Sunday, July 04, 2010

Five Forgotten Signers of the Declaration of Independence

I'm feeling more independent today than I'd like to be, far from the people I care about most. Since I didn't expect to be here this weekend, I made no plans, and the thought of inviting myself somewhere makes me want to weep in a corner.

Turner Classic Movies to the rescue, with its usual holiday screening of 1776. If you didn't grow up in Virginia, chances are that 1776 is the only way you'd ever know the name Richard Henry Lee. But 56 men signed the Declaration of Independence, and only a handful of them are household names. Here are five whose names you might not recognize.

1. Abraham Clark, New Jersey. You've seen signs for Clark Township if you've traveled the Garden State Parkway; it's named after this man. He was born into a farm family in present-day Elizabeth, NJ in 1725, but his father thought him too frail to be a farmer. Instead he trained as a surveyor and lawyer, where he specialized in land disputes. He served in the Continental Congress from 1776 to 1784, and died in 1794 at the age of 69.

2. William Hooper, North Carolina. A Boston native, he moved to Wilmington, NC in 1767, at the age of 18, to practice law. (I'm always amazed by how willing people were to travel great distances back then, when it must have been grueling.) He was a member of the Continental Congress for only one term, 1774-76, and was among its younger members. He later served briefly as a federal judge, but died of illness in 1790.

3. Thomas Lynch Jr., South Carolina. South Carolina's delegation was the youngest, with an average age of 29; Lynch signed the Declaration only four days before his 27th birthday. He was born in South Carolina but educated in England, where he earned a degree with honors from Cambridge. He returned to South Carolina in 1772 and became involved almost immediately in the quest for independence. Illness forced him to resign from the Continental Congress soon after he signed the Declaration of Independence. Later that year, he and his wife sailed to the West Indies, presumably for his health. The ship was lost at sea.

4. Matthew Thornton, New Hampshire. Born in Ireland in 1714, he came to the colonies with his parents at the age of three, first settling in what is now Wiscasset, Maine. (Maine was part of the colony of Massachusetts then, and didn't become a separate state until 1820.) His family moved to Worcester, MA, where he trained as a physician. In 1745 he was appointed surgeon to the New Hampshire troops. He settled in Londonderry, N.H. and eventually became President of the Provincial Assembly. In 1775, he drafted what became the nation's first state constitution after the rejection of British rule. He arrived at the Continental Congress too late to participate in the debate over independence, but in time to sign the Declaration. He went on to become the first Speaker of the New Hampshire House of Representatives, and died in 1803 at the age of 89.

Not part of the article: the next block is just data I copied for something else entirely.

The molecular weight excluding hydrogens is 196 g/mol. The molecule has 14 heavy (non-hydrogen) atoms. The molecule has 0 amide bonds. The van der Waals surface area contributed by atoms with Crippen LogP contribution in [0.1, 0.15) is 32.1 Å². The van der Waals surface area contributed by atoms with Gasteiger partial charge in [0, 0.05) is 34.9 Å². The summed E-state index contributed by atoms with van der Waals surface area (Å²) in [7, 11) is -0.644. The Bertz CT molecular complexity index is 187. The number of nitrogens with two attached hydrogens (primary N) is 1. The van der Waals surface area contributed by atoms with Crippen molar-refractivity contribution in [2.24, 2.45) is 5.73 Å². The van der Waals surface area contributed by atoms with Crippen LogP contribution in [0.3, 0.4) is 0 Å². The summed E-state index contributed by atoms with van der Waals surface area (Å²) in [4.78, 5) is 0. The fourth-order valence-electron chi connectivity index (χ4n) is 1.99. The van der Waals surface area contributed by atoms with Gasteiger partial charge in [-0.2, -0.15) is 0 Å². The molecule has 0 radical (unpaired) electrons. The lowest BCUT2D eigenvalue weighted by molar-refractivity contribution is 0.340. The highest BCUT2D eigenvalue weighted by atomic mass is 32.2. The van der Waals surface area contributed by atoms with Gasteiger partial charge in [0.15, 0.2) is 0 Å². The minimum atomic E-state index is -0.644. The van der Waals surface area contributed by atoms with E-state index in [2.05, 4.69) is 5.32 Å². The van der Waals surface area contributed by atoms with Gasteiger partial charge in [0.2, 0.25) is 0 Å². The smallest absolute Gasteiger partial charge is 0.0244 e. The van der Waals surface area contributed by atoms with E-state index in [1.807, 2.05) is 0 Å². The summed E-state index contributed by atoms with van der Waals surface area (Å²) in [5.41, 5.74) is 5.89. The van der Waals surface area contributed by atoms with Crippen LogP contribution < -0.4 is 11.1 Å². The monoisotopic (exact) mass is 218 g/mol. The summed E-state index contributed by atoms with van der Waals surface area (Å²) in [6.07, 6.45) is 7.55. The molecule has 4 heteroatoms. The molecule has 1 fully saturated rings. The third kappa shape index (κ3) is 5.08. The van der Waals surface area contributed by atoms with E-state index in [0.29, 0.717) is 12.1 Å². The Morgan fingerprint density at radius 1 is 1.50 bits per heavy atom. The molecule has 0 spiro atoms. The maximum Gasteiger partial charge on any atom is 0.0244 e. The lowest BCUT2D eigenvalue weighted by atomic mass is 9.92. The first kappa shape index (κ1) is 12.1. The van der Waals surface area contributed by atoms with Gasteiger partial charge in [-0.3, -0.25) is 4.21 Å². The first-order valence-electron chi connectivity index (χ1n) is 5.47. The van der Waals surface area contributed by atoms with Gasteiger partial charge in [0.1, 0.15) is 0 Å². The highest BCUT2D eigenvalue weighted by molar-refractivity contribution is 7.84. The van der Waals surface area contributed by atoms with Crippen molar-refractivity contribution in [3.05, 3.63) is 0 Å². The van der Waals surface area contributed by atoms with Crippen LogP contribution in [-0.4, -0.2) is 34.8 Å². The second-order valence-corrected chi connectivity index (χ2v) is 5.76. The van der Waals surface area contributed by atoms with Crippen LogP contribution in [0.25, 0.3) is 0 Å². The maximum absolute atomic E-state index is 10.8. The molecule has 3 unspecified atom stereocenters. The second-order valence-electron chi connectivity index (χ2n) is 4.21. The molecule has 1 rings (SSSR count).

5. George Walton, Georgia. He was born in 1741 in Prince Edward County, VA, to parents who died soon afterwards. Reared by an uncle, he made his way to Savannah, where he studied law. He served in the Continental Congress from 1776-77 and from 1780-81, and fought as a Colonel in the Georgia Militia in between. Captured as a prisoner of war and released, he was elected Governor of Georgia in 1779, but served only two months because of a lifelong feud with his fellow Georgia representative Button Gwinnett. Walton was present at the 1777 duel at which Lachlan McIntosh killed Gwinnett. Censured for his role, Walton nevertheless went on to hold a variety of public offices — including one more short stint as Governor — before dying in 1804.

1 comment:

Jack said...

Anne Tiesenga married a Hooper in N.C. I wonder whether there is a relation...